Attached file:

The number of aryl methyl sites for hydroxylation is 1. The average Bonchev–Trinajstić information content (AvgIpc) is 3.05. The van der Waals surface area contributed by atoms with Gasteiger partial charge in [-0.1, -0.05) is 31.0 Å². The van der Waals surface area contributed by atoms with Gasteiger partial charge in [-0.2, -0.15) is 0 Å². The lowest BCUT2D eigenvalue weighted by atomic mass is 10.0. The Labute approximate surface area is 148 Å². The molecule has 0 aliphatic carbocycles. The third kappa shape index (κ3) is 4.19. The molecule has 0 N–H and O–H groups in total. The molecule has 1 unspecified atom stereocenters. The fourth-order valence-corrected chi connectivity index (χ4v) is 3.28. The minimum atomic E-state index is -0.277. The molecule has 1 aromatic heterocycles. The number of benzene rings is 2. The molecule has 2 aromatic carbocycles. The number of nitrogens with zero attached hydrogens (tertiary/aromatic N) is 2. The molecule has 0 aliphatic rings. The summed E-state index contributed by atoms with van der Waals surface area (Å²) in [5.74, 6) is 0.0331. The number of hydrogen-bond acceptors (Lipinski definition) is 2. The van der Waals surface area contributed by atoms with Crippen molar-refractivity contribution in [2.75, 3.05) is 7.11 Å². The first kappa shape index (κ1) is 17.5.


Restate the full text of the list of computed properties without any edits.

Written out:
The number of aryl methyl sites for hydroxylation is 1. The average Bonchev–Trinajstić information content (AvgIpc) is 3.05. The van der Waals surface area contributed by atoms with Gasteiger partial charge in [-0.1, -0.05) is 31.0 Å². The van der Waals surface area contributed by atoms with Gasteiger partial charge in [-0.2, -0.15) is 0 Å². The lowest BCUT2D eigenvalue weighted by atomic mass is 10.0. The Labute approximate surface area is 148 Å². The molecule has 0 aliphatic carbocycles. The third kappa shape index (κ3) is 4.19. The molecule has 0 N–H and O–H groups in total. The molecule has 1 unspecified atom stereocenters. The fourth-order valence-corrected chi connectivity index (χ4v) is 3.28. The minimum atomic E-state index is -0.277. The molecule has 1 aromatic heterocycles. The number of benzene rings is 2. The molecule has 2 aromatic carbocycles. The number of nitrogens with zero attached hydrogens (tertiary/aromatic N) is 2. The molecule has 0 aliphatic rings. The summed E-state index contributed by atoms with van der Waals surface area (Å²) in [5.74, 6) is 0.0331. The number of hydrogen-bond acceptors (Lipinski definition) is 2. The van der Waals surface area contributed by atoms with Crippen molar-refractivity contribution in [2.75, 3.05) is 7.11 Å². The first kappa shape index (κ1) is 17.5.